Ephesians 2:14-17 describes Jesus as a unifier that broke down walls of separation and brought us all near to God. One of the most amazing things about being a Christian is that we all share equality in the eyes of our creator (Gal.3:28). Still, in our human imperfection, we have built all sorts of divisions that fly in the face of the unity that we should share as God’s children. Over the next several weeks, I will be sharing a series of posts about “bridging the gaps” between us with the goal of figuring out how to achieve the unity that Jesus himself prayed for before he was crucified (John 17:20-21).
In this first installment, we will discuss some of the external factors that cause discomfort even among mature Christians. While one article will certainly not remedy these issues, it is significant for us to even have these discussions. Many times, we do not even realize that we have subdivisions based on worldly differences, but we find ourselves clinging to our own homogenous groups. Below are some of those problematic divisions:
Unfortunately, on Sunday mornings from 11 until noon our nation is still as segregated as it was in the 1950’s. While many would argue that this is by choice, it’s time that we get over ourselves and learn to worship together. I can almost guarantee that as we praise God for all eternity we will not be concerned with different worship styles and how long the sermons are. Still, as we languish in a world that is plagued by sensationalism and uncontrollable use of the pronouns “we” and “they,” we must learn to set the example as Christians. We shouldn’t be satisfied until congregations of the Lord’s body never wear the title predominantly white, black, or Hispanic. We also should not pretend that racism does not exist in the world we live in!
I am blessed to preach at a congregation in the North Georgia mountains that has become popular among tourists and retirees. As a result, our church family is split about 50/50 between those that were born and raised in Ellijay and those outsiders that have moved in from out of town. I was reminded again on Saturday of those cultural differences during our Men’s Fish Fry. One of the local men made the comment that the potatoes would taste better with ramps in them. You can imagine the look on my face as I imagined two pieces of wood placed in the middle of the platter of potatoes only to be told that ramps are a regional vegetable similar to onions that are popular in our area. That’s just one example of cultural misunderstandings that can plague church families. As I have grown into adulthood I have learned to embrace cultural differences including making pasteles (look them up) with my Puerto Rican in-laws during the holidays. We must love our differences instead of looking upon them with disdain. We grew up in different places, but we are all striving to get to the same place when this world is over!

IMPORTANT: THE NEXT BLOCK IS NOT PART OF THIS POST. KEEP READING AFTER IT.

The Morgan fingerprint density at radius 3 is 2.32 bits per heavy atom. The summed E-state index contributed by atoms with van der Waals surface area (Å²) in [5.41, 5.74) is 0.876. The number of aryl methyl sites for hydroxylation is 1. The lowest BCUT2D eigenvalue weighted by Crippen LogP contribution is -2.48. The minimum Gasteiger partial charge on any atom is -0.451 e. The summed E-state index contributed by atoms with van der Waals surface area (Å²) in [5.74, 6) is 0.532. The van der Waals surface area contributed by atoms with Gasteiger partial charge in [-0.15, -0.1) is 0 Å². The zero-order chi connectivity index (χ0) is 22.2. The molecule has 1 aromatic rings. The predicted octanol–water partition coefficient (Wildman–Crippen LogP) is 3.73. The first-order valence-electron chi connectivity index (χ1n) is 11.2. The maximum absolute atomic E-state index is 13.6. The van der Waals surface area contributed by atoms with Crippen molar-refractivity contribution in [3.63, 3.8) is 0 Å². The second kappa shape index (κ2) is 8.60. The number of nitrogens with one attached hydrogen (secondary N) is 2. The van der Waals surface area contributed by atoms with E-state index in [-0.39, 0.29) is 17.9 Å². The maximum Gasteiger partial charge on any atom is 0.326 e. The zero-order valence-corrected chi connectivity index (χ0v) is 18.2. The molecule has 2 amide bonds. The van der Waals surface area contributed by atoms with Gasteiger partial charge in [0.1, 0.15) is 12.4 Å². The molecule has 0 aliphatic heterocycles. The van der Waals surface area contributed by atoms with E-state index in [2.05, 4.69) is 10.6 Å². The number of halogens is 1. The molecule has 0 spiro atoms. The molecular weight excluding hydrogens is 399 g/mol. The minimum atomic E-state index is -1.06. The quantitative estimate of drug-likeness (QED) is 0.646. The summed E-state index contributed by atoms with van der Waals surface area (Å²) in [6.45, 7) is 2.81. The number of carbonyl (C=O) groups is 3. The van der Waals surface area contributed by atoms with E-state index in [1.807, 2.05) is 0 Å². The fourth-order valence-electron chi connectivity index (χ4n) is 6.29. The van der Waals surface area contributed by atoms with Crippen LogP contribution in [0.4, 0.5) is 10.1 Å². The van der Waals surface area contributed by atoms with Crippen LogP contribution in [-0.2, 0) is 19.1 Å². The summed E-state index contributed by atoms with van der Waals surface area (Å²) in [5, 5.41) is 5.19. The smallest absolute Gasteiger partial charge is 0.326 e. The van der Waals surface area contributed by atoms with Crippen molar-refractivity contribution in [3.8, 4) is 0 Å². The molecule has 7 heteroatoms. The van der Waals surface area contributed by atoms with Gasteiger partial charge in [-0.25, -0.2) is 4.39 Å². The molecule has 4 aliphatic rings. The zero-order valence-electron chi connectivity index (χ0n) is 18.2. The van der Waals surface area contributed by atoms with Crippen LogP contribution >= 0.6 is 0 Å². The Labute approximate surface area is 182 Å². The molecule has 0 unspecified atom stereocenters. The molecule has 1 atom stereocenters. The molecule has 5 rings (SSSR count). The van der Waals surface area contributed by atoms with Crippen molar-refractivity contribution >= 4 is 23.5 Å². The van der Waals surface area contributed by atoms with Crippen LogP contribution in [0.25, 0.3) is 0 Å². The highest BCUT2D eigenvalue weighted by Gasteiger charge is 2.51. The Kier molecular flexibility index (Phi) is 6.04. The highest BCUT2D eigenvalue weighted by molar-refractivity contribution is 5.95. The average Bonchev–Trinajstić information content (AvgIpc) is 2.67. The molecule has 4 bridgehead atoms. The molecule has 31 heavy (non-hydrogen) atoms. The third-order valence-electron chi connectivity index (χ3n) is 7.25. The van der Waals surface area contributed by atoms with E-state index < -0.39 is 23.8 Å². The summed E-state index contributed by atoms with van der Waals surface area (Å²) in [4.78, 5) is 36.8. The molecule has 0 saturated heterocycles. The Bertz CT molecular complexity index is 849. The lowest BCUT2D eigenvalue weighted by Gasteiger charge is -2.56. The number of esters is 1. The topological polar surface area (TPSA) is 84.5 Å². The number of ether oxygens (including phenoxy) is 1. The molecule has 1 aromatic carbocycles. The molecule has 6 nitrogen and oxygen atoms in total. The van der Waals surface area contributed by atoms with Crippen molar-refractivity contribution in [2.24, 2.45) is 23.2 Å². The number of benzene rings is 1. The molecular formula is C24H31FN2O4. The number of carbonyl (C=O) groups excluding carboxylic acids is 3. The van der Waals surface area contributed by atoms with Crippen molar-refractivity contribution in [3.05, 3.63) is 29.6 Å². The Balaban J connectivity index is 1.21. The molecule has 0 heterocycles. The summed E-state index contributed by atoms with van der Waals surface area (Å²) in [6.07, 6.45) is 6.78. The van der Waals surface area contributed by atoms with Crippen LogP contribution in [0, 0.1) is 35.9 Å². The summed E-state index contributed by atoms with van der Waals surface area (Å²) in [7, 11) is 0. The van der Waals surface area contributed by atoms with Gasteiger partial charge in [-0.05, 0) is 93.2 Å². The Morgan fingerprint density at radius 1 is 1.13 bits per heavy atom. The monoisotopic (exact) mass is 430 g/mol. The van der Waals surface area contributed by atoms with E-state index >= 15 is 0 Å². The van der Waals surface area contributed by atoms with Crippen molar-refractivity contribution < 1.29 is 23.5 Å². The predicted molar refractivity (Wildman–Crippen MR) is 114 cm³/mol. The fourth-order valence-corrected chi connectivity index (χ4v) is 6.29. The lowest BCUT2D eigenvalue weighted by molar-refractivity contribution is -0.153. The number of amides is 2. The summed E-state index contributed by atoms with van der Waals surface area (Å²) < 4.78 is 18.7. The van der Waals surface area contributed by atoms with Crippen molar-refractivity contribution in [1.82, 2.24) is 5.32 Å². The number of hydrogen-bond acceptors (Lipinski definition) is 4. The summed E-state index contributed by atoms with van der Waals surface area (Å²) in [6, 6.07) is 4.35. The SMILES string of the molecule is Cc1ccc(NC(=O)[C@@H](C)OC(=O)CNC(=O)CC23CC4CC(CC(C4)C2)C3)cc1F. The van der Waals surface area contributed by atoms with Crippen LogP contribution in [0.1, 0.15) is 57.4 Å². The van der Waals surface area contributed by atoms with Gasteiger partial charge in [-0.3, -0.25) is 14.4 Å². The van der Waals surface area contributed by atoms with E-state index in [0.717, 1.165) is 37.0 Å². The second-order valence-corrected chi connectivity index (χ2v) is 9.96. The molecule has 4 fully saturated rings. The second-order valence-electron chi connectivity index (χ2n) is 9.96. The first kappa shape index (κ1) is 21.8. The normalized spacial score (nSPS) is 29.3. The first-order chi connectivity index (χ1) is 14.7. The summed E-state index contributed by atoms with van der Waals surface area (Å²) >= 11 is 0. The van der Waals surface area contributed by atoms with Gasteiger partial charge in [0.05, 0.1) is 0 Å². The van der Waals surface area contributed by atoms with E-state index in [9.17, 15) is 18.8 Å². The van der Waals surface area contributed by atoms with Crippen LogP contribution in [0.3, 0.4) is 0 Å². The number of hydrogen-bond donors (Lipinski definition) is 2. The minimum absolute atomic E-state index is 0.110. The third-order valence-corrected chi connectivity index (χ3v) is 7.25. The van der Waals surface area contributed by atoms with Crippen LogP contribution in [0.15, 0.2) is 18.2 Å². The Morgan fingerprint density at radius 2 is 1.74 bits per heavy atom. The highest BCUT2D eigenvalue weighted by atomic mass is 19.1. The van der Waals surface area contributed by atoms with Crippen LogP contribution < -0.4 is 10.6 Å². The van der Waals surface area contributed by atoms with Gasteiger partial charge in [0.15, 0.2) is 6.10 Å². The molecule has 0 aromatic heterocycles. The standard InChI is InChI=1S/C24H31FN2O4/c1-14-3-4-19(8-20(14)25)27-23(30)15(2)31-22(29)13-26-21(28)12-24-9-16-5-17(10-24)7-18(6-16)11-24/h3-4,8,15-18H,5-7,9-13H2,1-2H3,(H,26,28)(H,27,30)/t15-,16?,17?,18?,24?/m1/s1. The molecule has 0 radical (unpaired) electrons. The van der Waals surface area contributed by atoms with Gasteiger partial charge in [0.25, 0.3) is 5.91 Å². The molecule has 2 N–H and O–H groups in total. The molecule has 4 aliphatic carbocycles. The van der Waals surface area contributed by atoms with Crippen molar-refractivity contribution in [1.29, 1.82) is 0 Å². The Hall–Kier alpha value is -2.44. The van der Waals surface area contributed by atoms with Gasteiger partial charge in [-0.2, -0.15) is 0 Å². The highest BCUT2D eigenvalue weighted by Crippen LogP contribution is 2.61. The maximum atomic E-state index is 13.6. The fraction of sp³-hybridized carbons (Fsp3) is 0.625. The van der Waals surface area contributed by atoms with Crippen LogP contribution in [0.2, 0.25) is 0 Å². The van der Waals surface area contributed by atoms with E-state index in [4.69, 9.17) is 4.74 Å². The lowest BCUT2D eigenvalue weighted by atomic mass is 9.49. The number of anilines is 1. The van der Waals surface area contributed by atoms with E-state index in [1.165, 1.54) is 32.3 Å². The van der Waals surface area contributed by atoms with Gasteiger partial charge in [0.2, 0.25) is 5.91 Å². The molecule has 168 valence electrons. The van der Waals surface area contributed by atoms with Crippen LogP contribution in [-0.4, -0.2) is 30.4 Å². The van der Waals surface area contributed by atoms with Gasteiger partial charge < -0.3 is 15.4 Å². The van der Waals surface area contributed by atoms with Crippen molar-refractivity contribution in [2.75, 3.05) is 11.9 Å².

When I started preaching I promised that I would never talk about financial issues. It’s uncomfortable, and we risk offending people. The only problem is that biblical writers talk about it all the time! While our socioeconomic differences are more complex than just how much money we have in the bank, our status often separates us. God obviously foresaw this, and the Holy Spirit gave us a tremendous amount of guidance on the issue. Go read the Book of James! The neighborhood we grew up in, the title we hold at work, and which car we drive off the lot are of no consequence in God’s eyes. Why do they matter to us? We must embrace the poor and struggling in our communities without looking at the rich with contempt. The Gospel is for all!
4) Religious Background
As Christians, religious differences are and must be a dividing line. We are charged with standing for the truth while trying to share its saving message with the world around us. However, I think we often section ourselves off based on where we came from religiously. Just because someone comes from a different religious background, there is no asterisk by their name when they accept the truth! I understand that we may have differences in terminology and understanding based on whether or not we grew up in the Lord’s Church, but we should realize that out traditions are only traditions, and we should teach those who are new to the Church which issues and terms are of doctrinal consequence.
Take yourself back to the high school cafeteria for a moment and remember the painfully stratified caste system that defined the experiences of most students. The jocks, the geeks, the band members, the glee club, the cheerleaders, and even the teachers and staff all trying to find a place to belong. This same narrative exists within the cliques that plague each church family. We all have differences in personality, but these should never be value judgments. We should always be looking to expand our horizons and get outside our comfort zones, but crossing over the dividing lines is of the utmost importance among the children of God.
Next week, we will look how age differences are a major problem in churches and how we can seek to find unity among the generations. I realize that as people we are unique, and it is often strange to be around those that are different. However, our Savior died so that we could be unified in spite of our racial, cultural, socioeconomic differences and no matter what background we came from or how quirky our personality is!
“Now to Him who is able to keep you from stumbling, And to present you faultless Before the presence of His glory with exceeding joy, To God our Savior, Who alone is wise, Be glory and majesty, Dominion and power, Both now and forever. Amen.”
– Jude 24-25 (NKJV)